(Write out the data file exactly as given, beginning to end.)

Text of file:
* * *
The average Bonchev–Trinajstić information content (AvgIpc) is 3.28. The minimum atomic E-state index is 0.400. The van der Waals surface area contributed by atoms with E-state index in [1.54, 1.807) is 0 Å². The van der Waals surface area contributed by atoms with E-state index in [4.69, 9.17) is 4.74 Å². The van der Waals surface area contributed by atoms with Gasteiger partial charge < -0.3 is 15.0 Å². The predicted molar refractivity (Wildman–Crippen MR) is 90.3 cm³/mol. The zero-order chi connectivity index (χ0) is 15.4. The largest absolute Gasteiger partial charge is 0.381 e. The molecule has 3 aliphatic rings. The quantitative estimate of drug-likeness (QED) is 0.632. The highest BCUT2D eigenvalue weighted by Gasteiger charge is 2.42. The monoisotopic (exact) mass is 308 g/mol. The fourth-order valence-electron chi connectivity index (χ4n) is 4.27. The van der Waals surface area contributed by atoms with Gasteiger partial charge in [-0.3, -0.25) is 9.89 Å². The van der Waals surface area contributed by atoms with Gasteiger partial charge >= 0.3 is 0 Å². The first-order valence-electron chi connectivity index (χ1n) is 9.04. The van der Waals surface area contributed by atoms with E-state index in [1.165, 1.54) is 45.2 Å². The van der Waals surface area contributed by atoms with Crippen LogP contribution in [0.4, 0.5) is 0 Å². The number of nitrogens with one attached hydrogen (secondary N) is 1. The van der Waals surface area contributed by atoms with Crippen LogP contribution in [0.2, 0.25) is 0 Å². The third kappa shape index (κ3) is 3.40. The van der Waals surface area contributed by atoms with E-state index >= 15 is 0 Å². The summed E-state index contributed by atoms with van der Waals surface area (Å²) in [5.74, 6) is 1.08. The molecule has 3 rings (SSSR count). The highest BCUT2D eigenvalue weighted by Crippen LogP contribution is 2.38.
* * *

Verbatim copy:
The average Bonchev–Trinajstić information content (AvgIpc) is 3.28. The minimum atomic E-state index is 0.400. The van der Waals surface area contributed by atoms with E-state index in [1.54, 1.807) is 0 Å². The van der Waals surface area contributed by atoms with E-state index in [4.69, 9.17) is 4.74 Å². The van der Waals surface area contributed by atoms with Gasteiger partial charge < -0.3 is 15.0 Å². The predicted molar refractivity (Wildman–Crippen MR) is 90.3 cm³/mol. The zero-order chi connectivity index (χ0) is 15.4. The largest absolute Gasteiger partial charge is 0.381 e. The molecule has 3 aliphatic rings. The quantitative estimate of drug-likeness (QED) is 0.632. The highest BCUT2D eigenvalue weighted by Gasteiger charge is 2.42. The monoisotopic (exact) mass is 308 g/mol. The fourth-order valence-electron chi connectivity index (χ4n) is 4.27. The van der Waals surface area contributed by atoms with Gasteiger partial charge in [-0.3, -0.25) is 9.89 Å². The van der Waals surface area contributed by atoms with Gasteiger partial charge >= 0.3 is 0 Å². The first-order valence-electron chi connectivity index (χ1n) is 9.04. The van der Waals surface area contributed by atoms with E-state index in [1.165, 1.54) is 45.2 Å². The van der Waals surface area contributed by atoms with Crippen LogP contribution in [0.4, 0.5) is 0 Å². The number of nitrogens with one attached hydrogen (secondary N) is 1. The van der Waals surface area contributed by atoms with Crippen LogP contribution in [0.2, 0.25) is 0 Å². The third kappa shape index (κ3) is 3.40. The van der Waals surface area contributed by atoms with E-state index >= 15 is 0 Å². The summed E-state index contributed by atoms with van der Waals surface area (Å²) in [5.74, 6) is 1.08. The molecule has 3 rings (SSSR count). The highest BCUT2D eigenvalue weighted by Crippen LogP contribution is 2.38.